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Genetic risk for neuroticism predicts emotional health depending on childhood adversity

  • Kelli Lehto (a1) (a2), Ida Karlsson (a1), Cecilia Lundholm (a1) and Nancy L. Pedersen (a1)



Existing evidence for gene × environment interaction (G × E) in neuroticism largely relies on candidate gene studies, although neuroticism is highly polygenic. This study aimed to investigate the long-term associations between polygenic risk scores for neuroticism (PRSN), objective childhood adversity and their interplay on emotional health aspects such as neuroticism itself, depressive symptoms, anxiety symptoms, loneliness and life satisfaction.


The sample consisted of reared-apart (TRA) and reared-together (TRT) middle- and old age twins (N = 699; median age at separation = 2). PRSN were created under nine p value cut-off thresholds (pT-s) and the pT with the highest degree of neuroticism variance explained was chosen for subsequent analyses. Linear regressions were used to assess the associations between PRSN, childhood adversity (being reared apart) and emotional health. G × E was further investigated using a discordant twin design.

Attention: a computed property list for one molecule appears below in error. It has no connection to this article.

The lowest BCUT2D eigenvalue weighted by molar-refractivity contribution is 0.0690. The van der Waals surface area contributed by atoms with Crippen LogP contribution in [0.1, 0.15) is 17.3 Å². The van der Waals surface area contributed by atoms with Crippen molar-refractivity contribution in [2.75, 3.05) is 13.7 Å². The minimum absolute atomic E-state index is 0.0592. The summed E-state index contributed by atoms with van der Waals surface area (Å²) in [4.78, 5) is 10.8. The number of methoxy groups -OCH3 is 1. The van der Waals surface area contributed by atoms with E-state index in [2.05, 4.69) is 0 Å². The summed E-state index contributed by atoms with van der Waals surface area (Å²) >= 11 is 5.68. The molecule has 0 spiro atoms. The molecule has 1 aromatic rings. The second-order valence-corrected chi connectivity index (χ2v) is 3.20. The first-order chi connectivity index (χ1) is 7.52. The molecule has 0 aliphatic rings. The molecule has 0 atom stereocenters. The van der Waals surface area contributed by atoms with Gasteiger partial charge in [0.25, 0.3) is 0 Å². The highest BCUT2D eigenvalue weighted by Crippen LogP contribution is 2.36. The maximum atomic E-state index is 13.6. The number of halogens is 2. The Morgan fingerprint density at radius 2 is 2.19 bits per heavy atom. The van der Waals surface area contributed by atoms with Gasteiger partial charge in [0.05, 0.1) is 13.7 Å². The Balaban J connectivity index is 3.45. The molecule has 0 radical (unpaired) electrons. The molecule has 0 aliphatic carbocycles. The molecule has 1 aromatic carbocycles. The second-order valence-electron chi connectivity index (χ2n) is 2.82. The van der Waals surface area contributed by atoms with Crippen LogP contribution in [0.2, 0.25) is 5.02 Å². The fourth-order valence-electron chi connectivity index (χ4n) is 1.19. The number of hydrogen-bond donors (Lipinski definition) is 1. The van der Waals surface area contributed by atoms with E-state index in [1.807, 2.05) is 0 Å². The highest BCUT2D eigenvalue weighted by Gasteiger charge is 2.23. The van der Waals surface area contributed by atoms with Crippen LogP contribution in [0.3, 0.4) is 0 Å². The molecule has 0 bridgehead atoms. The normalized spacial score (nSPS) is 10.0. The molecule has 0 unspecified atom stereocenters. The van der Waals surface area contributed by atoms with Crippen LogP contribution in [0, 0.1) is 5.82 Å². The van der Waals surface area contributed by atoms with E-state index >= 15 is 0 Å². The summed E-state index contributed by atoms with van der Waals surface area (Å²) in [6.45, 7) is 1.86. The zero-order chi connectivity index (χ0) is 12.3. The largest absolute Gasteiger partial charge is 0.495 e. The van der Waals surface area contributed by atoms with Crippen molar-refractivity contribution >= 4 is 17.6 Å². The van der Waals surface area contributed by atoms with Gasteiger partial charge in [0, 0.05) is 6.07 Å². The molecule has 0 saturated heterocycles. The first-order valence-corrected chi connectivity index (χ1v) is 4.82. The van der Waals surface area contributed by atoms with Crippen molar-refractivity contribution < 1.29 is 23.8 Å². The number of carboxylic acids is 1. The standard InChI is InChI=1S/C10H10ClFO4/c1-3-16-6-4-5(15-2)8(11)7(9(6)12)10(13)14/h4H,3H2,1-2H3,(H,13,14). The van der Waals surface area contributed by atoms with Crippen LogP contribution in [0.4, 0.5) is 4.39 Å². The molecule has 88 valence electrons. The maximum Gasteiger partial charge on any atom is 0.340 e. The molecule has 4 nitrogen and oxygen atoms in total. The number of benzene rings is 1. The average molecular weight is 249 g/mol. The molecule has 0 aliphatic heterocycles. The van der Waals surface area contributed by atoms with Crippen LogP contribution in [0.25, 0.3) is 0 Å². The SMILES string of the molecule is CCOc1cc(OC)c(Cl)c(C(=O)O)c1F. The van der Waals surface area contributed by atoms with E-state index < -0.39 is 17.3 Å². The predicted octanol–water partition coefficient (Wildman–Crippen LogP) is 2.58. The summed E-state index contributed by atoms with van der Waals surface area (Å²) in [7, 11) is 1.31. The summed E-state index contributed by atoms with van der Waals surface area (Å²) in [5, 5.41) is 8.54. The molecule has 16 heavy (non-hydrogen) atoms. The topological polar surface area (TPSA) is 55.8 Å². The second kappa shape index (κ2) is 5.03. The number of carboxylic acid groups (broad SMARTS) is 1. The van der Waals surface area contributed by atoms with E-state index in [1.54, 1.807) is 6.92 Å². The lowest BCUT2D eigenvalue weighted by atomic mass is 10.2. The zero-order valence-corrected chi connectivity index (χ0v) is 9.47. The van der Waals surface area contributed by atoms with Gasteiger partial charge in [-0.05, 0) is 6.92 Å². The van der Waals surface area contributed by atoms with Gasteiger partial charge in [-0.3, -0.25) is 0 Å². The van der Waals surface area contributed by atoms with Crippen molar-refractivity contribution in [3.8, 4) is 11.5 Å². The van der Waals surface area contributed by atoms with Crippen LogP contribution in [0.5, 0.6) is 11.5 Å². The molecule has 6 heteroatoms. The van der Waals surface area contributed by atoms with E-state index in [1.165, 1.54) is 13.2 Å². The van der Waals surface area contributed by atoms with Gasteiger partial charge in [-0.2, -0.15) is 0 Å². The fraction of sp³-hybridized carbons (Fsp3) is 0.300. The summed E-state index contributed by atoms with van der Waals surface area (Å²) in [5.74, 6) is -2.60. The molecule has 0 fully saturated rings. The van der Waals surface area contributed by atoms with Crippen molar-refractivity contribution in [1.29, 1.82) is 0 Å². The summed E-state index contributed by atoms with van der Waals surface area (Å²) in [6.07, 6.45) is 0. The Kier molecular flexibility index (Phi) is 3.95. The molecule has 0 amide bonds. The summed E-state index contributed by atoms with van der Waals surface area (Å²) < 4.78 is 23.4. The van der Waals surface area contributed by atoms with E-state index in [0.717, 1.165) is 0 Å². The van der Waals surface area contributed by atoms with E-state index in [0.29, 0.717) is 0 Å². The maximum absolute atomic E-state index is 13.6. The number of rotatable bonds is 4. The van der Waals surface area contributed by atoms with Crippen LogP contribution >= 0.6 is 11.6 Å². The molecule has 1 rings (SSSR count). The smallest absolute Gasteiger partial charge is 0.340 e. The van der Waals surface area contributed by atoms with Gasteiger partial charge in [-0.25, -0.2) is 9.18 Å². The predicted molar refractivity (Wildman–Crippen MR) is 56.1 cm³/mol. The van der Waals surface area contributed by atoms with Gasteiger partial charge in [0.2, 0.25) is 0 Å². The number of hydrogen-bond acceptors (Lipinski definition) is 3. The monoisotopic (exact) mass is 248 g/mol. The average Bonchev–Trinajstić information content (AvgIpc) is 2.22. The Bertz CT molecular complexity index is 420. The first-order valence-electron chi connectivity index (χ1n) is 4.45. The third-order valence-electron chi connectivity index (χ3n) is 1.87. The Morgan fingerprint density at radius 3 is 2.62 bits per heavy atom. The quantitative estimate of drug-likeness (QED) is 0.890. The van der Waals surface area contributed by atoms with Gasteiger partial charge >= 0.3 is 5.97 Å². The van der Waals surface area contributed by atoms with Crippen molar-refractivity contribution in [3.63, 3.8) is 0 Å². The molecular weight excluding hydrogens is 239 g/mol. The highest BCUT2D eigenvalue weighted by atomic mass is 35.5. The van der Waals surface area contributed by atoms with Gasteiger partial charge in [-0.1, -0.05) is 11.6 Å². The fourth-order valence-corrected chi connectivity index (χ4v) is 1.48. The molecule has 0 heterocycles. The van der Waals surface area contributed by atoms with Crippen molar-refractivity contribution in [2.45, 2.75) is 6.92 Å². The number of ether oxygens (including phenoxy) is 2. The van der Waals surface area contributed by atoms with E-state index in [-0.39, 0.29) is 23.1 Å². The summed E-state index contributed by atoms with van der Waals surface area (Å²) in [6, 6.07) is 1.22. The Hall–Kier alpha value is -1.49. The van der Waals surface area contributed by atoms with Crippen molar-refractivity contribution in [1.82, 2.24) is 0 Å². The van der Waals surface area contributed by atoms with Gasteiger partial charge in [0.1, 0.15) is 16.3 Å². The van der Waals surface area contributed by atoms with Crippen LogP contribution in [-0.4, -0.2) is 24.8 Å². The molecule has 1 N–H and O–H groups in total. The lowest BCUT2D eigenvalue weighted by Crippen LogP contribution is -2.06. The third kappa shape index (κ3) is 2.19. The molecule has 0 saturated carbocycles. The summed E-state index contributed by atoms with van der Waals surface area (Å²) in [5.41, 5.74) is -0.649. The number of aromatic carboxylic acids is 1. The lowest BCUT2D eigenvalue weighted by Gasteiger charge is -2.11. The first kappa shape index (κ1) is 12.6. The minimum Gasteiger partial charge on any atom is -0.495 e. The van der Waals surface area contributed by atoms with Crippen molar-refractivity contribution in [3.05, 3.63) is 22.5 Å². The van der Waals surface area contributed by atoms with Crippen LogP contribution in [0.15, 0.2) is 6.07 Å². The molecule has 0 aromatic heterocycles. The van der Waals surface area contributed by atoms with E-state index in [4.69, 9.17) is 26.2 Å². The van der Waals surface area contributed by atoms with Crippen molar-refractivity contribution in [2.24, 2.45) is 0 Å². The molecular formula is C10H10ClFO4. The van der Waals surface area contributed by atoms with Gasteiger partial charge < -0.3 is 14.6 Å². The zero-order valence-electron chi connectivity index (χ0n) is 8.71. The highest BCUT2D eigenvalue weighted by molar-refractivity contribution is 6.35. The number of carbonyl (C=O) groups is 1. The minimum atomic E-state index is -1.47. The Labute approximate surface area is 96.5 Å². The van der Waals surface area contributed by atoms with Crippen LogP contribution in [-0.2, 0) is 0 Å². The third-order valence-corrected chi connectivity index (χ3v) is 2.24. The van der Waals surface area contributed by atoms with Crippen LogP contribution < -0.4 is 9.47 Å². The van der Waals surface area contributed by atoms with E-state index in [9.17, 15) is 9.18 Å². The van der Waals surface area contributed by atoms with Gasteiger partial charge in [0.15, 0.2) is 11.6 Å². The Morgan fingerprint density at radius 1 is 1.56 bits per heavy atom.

PRSN explained up to 1.7% (pT < 0.01) of phenotypic neuroticism in the total sample. Analyses across two separation groups revealed substantial heterogeneity in the variance explained by PRSN; 4.3% was explained in TRT, but almost no effect was observed in TRA. Similarly, PRSN explained 4% and 1.7% of the variance in depressive symptoms and loneliness, respectively, only in TRT. A significant G × E interaction was identified for depressive symptoms.


By taking advantage of a unique sample of adopted twins, we demonstrated the presence of G × E in neuroticism and emotional health using PRSN and childhood adversity. Our results may indicate that genome-wide association studies are detecting genetic main effects associated with neuroticism, but not those susceptible to early environmental influences.


Corresponding author

Author for correspondence: Kelli Lehto, E-mail:


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